Fri, 30 Nov 2001

Why is Tommy smiling?

Bambang Nurbianto, The Jakarta Post, Jakarta

Why was Tommy smiling?

"There must be something wrong. Tommy just continued grinning as if he had no fear despite being accused in a murder case," a commuter on the inner-city train was overheard saying as he and his friends discussed Thursday morning's main photo in the national headlines.

Several analysts when asked by The Jakarta Post were also quick to pose a similar question as police amorously welcomed him after his arrest.

No less than Police Chief Insp. Gen. Sofjan Jacoeb gave Hutomo "Tommy" Mandala Putra a hug as one of Indonesia's most wanted men arrived at the Jakarta police headquarters on Wednesday night.

Analyst Imam B. Prasodjo criticized the lack of professionalism by police in treating a criminal suspect.

"A personal approach like embracing is simply not necessary," the University of Indonesia lecturer remarked.

"People might interpret it as unseriousness on the part of the police in dealing with Tommy," he added.

Despite claims by police on Thursday that Tommy was being treated like any other suspect, it is not surprising that skepticism prevails.

Munir, head of the Commission for Missing Persons and Victims of Violence (Kontras), also questioned the apparent reception accorded to someone with such a long list of alleged criminal behavior, from corruption and theft to bombings and the murder of a top judge.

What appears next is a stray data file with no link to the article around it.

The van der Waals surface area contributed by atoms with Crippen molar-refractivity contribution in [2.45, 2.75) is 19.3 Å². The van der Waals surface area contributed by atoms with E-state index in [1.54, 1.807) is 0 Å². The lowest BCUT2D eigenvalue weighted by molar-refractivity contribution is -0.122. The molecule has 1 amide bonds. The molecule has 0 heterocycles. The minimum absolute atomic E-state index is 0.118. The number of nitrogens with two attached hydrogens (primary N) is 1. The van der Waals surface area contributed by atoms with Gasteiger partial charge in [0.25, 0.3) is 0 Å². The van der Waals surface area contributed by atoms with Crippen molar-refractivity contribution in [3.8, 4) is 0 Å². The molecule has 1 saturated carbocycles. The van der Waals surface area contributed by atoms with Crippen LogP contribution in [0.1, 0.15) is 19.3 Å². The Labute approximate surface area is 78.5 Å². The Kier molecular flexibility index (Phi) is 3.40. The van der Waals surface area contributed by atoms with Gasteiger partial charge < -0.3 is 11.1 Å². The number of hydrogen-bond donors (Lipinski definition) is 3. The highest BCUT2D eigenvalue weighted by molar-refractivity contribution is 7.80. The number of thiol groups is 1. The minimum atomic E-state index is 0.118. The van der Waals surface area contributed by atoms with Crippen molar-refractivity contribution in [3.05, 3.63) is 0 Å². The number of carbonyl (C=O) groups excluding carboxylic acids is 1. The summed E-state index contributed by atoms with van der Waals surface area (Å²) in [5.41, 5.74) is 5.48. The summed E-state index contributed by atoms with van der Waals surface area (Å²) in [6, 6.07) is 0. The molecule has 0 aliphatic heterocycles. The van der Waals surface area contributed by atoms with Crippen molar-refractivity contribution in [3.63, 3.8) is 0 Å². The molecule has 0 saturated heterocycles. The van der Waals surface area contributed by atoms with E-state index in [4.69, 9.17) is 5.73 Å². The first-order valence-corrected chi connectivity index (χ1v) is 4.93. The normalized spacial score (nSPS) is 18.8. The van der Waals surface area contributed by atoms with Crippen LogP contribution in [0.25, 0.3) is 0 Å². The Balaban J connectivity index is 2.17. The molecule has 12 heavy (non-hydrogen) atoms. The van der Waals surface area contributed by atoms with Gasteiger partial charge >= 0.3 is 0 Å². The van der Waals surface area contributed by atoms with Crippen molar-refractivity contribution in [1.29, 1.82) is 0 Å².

"Everyone knows Tommy is accused of being involved in a crime, but the police and lawyers, from the very beginning, have been treating him as a white-collar suspect (or very respectfully)," Munir remarked while charging that authorities have not gotten rid of their paternalistic perception of Tommy as a son of a former president.

Given this apparent attitude, Munir said he was not at all surprised that the police should embrace him in such a way, but warned that it could immediately irk the public's sense of justice.

However, political commentator Arbi Sanit brushed off these suspicions saying that special treatment was a common practice in Indonesia when police deal with important persons.

Urging the public not to make a fuss out of "such a small thing," Arbi instead stressed that it was more important to ensure that the investigations are not complicated by unnecessary impediments "since political or financial motives could halt the process."

Munir too was pessimistic about the likely outcome of the soon-to-be initiated investigations.

According to Munir, 10 days before Tommy was arrested police had already arrested a person allegedly involved in a bombing case which reportedly involves Tommy.

"This person may act as scapegoat to protect Tommy," he lamented.

Refusing to give up on the graft charges against Tommy, separately the Attorney General's Office on Thursday lodged an application with the Supreme Court to overturn the controversial October ruling of a Supreme Court review panel quashing Tommy's conviction in a land swap deal scandal that was linked to the State Logistics Agency (Bulog).

Despite the absence of legal precedent in which a Supreme Court review panel decision has been overturned, Prosecutor Fachmi was adamant that it should nevertheless take place.

"It must be annulled in the name of justice because the judges failed to stipulate the legal facts during the review," Fachmi told reporters after submitting the 20-page application to Chief Justice Bagir Manan.